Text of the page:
A federal judge has dismissed a novel case testing just how far a state's public records act extends into cyberspace, ruling that a local government's refusal to turn over its computer files does not violate a journalist's First Amendment rights.
But the judge did not settle the prickly issue over whether Internet files are covered by a state's public records laws, and left open the possibility that a similar case could be brought to a state court.
The ruling, issued by U.S. District Judge Thomas Higgins, puts the case back where it started 11 months ago. That's when Geoffrey Davidian, editor of the Putnam Pit, sued in Tennessee state court to gain access to files stored on government computers in Cookeville, a 26,500-person town about 75 miles east of Nashville.
Cookie files help Webmasters identify individual visitors to a site so that content can be customized and other information, such as user passwords, can be stored. Cookies also can provide a snapshot of a user's surfing habits.
Under Tennessee's public records act, government agencies are required to disclose most records in their possession. Last year, Davidian requested from Cookeville officials the cookie files as well as data concerning parking tickets. The municipality handed over paper records concerning the tickets, but said the computer files were not covered by the law.
Davidian filed suit in state court, but quickly moved the action to federal court when he added claims that Cookeville officials were violating his constitutional rights. In his ruling, however, Higgins tossed out those federal claims.
"The plaintiffs argue that the Tennessee Public Records Act grants the public access to the records at issue in this case," Higgins wrote, according to a portion of the ruling posted on Davidian's Web site. "While this may be true and could consequently result in a violation of state law, that act does not, in and of itself, mean that the City of Cookeville has, in actuality, traditionally allowed the public access to the records at issue."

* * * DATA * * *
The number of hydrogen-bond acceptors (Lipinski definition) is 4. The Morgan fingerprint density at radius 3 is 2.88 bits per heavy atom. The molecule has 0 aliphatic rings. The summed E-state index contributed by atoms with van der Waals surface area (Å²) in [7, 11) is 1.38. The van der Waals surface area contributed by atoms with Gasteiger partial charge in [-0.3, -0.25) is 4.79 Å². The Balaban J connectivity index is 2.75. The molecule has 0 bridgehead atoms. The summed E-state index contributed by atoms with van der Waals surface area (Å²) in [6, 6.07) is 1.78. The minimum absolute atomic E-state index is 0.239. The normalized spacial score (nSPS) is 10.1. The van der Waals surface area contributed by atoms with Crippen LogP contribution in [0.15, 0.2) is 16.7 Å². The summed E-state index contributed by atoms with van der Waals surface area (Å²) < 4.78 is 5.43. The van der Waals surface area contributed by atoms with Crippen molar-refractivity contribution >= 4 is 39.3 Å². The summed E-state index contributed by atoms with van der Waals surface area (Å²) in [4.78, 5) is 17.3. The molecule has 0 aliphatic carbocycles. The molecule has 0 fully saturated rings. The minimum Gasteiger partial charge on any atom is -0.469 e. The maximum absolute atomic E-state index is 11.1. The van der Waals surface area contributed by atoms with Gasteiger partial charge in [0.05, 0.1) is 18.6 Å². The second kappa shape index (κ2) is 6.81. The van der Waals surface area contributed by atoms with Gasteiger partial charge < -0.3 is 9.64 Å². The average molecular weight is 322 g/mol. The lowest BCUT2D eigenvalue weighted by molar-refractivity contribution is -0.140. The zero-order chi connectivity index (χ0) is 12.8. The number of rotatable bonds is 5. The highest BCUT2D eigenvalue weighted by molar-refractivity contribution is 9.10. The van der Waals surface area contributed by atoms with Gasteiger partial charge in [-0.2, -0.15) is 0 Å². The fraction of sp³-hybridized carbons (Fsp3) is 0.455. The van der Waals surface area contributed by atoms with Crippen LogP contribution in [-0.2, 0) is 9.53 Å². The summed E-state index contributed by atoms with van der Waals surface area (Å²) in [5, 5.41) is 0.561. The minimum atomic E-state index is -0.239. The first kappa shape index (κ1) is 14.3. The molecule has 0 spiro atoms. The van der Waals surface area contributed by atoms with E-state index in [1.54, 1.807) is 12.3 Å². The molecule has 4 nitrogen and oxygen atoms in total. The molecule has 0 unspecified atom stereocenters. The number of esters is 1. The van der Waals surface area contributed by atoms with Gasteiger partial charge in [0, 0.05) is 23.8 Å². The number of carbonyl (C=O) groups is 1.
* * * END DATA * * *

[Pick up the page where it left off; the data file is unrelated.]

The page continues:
The judge continued: "As that is the crucial issue in determining whether the plaintiffs have a First Amendment right to access the city's computer records," the federal claims must be dismissed.
Sam Harris, a Memphis attorney representing Davidian, said he intended to appeal the ruling. He added that he simultaneously would refile the case in state court in an attempt to clarify once and for all that computer files are covered by the statute.
"There's no question you can get public officials' phone records" under the public records act, Harris said in an interview. "How is it that Internet history files are any different?"
Cookeville officials were not immediately available for comment, but in an earlier interview, Michael O'Mara, city attorney for the municipality, equated cookie files to "scratching notes on a yellow pad and at the end of the day throwing them away."
Davidian's suit also challenged Cookeville's policy of selectively placing links to local businesses on its Web site. After the Putnam Pit was denied a link, Davidian amended his complaint to claim that Cookeville's site was akin to parks, street corners, or other public forums and that as such, Davidian was entitled to have his site included.
Judge Higgins rejected that argument, ruling that the site constitutes a "nonpublic forum," in which municipal officials may set "reasonable" limitations.